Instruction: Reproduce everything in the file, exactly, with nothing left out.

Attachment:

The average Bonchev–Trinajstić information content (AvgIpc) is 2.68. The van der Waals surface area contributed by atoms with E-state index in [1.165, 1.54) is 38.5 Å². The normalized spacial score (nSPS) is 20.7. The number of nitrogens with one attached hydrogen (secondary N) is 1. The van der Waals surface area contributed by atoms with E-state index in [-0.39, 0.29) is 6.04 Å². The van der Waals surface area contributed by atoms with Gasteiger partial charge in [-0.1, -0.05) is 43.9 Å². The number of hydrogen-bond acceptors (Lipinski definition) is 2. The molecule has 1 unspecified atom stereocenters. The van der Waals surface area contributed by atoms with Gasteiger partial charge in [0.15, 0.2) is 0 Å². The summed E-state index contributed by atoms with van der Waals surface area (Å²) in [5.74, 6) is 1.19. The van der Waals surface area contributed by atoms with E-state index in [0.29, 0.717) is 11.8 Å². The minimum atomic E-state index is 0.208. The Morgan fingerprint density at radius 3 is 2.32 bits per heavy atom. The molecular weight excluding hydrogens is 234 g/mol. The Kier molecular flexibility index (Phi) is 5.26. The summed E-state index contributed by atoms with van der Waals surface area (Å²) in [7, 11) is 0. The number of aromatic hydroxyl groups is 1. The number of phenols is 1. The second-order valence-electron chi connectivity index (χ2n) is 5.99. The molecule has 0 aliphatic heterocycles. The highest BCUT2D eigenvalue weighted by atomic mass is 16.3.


The average Bonchev–Trinajstić information content (AvgIpc) is 2.68. The van der Waals surface area contributed by atoms with E-state index in [1.165, 1.54) is 38.5 Å². The normalized spacial score (nSPS) is 20.7. The number of nitrogens with one attached hydrogen (secondary N) is 1. The van der Waals surface area contributed by atoms with E-state index in [-0.39, 0.29) is 6.04 Å². The van der Waals surface area contributed by atoms with Gasteiger partial charge in [-0.1, -0.05) is 43.9 Å². The number of hydrogen-bond acceptors (Lipinski definition) is 2. The molecule has 1 unspecified atom stereocenters. The van der Waals surface area contributed by atoms with Gasteiger partial charge in [0.15, 0.2) is 0 Å². The summed E-state index contributed by atoms with van der Waals surface area (Å²) in [5.74, 6) is 1.19. The van der Waals surface area contributed by atoms with E-state index in [0.29, 0.717) is 11.8 Å². The minimum atomic E-state index is 0.208. The Morgan fingerprint density at radius 3 is 2.32 bits per heavy atom. The molecular weight excluding hydrogens is 234 g/mol. The Kier molecular flexibility index (Phi) is 5.26. The summed E-state index contributed by atoms with van der Waals surface area (Å²) in [7, 11) is 0. The number of aromatic hydroxyl groups is 1. The number of phenols is 1. The second-order valence-electron chi connectivity index (χ2n) is 5.99. The molecule has 0 aliphatic heterocycles. The highest BCUT2D eigenvalue weighted by atomic mass is 16.3.